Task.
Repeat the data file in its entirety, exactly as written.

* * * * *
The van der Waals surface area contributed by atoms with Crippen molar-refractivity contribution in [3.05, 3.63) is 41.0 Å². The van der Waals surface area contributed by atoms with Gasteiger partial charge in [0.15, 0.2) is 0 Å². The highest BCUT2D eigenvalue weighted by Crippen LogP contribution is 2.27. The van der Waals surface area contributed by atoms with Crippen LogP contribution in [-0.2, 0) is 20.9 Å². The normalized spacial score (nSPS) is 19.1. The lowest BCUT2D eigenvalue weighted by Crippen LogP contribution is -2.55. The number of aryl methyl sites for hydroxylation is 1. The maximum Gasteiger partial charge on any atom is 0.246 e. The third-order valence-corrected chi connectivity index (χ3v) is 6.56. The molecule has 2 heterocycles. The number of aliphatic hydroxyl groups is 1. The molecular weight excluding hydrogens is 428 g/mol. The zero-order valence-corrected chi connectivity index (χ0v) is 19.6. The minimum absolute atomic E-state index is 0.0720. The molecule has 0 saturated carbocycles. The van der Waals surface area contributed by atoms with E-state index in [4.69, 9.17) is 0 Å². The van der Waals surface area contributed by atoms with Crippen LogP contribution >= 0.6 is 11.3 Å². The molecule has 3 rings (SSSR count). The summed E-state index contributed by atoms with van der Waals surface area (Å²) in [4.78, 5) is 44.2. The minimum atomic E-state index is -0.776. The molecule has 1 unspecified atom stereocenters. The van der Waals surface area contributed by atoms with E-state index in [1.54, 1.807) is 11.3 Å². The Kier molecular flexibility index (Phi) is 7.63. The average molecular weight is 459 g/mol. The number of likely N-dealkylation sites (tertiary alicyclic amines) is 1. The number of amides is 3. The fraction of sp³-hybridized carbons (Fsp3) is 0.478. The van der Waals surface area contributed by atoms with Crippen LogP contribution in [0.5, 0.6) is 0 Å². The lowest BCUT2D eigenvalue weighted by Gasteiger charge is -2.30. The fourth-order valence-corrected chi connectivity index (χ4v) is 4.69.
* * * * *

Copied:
The van der Waals surface area contributed by atoms with Crippen molar-refractivity contribution in [3.05, 3.63) is 41.0 Å². The van der Waals surface area contributed by atoms with Gasteiger partial charge in [0.15, 0.2) is 0 Å². The highest BCUT2D eigenvalue weighted by Crippen LogP contribution is 2.27. The van der Waals surface area contributed by atoms with Crippen LogP contribution in [-0.2, 0) is 20.9 Å². The normalized spacial score (nSPS) is 19.1. The lowest BCUT2D eigenvalue weighted by Crippen LogP contribution is -2.55. The number of aryl methyl sites for hydroxylation is 1. The maximum Gasteiger partial charge on any atom is 0.246 e. The third-order valence-corrected chi connectivity index (χ3v) is 6.56. The molecule has 2 heterocycles. The number of aliphatic hydroxyl groups is 1. The molecular weight excluding hydrogens is 428 g/mol. The zero-order valence-corrected chi connectivity index (χ0v) is 19.6. The minimum absolute atomic E-state index is 0.0720. The molecule has 0 saturated carbocycles. The van der Waals surface area contributed by atoms with E-state index in [4.69, 9.17) is 0 Å². The van der Waals surface area contributed by atoms with Crippen LogP contribution >= 0.6 is 11.3 Å². The molecule has 3 rings (SSSR count). The summed E-state index contributed by atoms with van der Waals surface area (Å²) in [4.78, 5) is 44.2. The minimum atomic E-state index is -0.776. The molecule has 1 unspecified atom stereocenters. The van der Waals surface area contributed by atoms with E-state index in [1.54, 1.807) is 11.3 Å². The Kier molecular flexibility index (Phi) is 7.63. The average molecular weight is 459 g/mol. The number of likely N-dealkylation sites (tertiary alicyclic amines) is 1. The number of amides is 3. The fraction of sp³-hybridized carbons (Fsp3) is 0.478. The van der Waals surface area contributed by atoms with Crippen LogP contribution in [0.5, 0.6) is 0 Å². The lowest BCUT2D eigenvalue weighted by Gasteiger charge is -2.30. The fourth-order valence-corrected chi connectivity index (χ4v) is 4.69.